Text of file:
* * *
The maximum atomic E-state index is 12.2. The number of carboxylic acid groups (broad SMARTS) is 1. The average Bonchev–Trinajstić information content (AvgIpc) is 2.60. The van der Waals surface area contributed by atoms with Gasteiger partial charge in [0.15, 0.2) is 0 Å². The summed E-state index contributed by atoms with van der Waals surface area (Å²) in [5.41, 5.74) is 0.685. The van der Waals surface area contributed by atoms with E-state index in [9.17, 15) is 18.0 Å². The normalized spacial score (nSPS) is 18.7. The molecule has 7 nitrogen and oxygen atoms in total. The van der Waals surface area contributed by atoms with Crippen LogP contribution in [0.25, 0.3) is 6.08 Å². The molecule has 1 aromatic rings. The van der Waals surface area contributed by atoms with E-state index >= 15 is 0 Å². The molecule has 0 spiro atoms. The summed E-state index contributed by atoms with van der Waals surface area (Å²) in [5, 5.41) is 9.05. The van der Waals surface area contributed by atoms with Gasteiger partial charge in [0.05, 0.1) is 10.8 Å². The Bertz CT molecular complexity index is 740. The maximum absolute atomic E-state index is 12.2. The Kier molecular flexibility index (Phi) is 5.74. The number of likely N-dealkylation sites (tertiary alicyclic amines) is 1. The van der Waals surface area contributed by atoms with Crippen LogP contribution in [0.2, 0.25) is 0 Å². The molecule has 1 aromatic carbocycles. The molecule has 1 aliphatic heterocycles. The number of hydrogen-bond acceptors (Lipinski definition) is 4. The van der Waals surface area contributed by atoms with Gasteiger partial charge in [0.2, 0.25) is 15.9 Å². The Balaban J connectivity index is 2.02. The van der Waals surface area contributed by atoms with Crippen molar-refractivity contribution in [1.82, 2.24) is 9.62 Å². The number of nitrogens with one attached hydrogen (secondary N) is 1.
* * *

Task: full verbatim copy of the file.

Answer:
The maximum atomic E-state index is 12.2. The number of carboxylic acid groups (broad SMARTS) is 1. The average Bonchev–Trinajstić information content (AvgIpc) is 2.60. The van der Waals surface area contributed by atoms with Gasteiger partial charge in [0.15, 0.2) is 0 Å². The summed E-state index contributed by atoms with van der Waals surface area (Å²) in [5.41, 5.74) is 0.685. The van der Waals surface area contributed by atoms with E-state index in [9.17, 15) is 18.0 Å². The normalized spacial score (nSPS) is 18.7. The molecule has 7 nitrogen and oxygen atoms in total. The van der Waals surface area contributed by atoms with Crippen LogP contribution in [0.25, 0.3) is 6.08 Å². The molecule has 1 aromatic rings. The van der Waals surface area contributed by atoms with E-state index >= 15 is 0 Å². The molecule has 0 spiro atoms. The summed E-state index contributed by atoms with van der Waals surface area (Å²) in [5, 5.41) is 9.05. The van der Waals surface area contributed by atoms with Gasteiger partial charge in [0.05, 0.1) is 10.8 Å². The Bertz CT molecular complexity index is 740. The maximum absolute atomic E-state index is 12.2. The Kier molecular flexibility index (Phi) is 5.74. The number of likely N-dealkylation sites (tertiary alicyclic amines) is 1. The van der Waals surface area contributed by atoms with Crippen LogP contribution in [0.2, 0.25) is 0 Å². The molecule has 1 aromatic carbocycles. The molecule has 1 aliphatic heterocycles. The number of hydrogen-bond acceptors (Lipinski definition) is 4. The van der Waals surface area contributed by atoms with Gasteiger partial charge in [0.2, 0.25) is 15.9 Å². The Balaban J connectivity index is 2.02. The van der Waals surface area contributed by atoms with Crippen molar-refractivity contribution in [1.82, 2.24) is 9.62 Å². The number of nitrogens with one attached hydrogen (secondary N) is 1.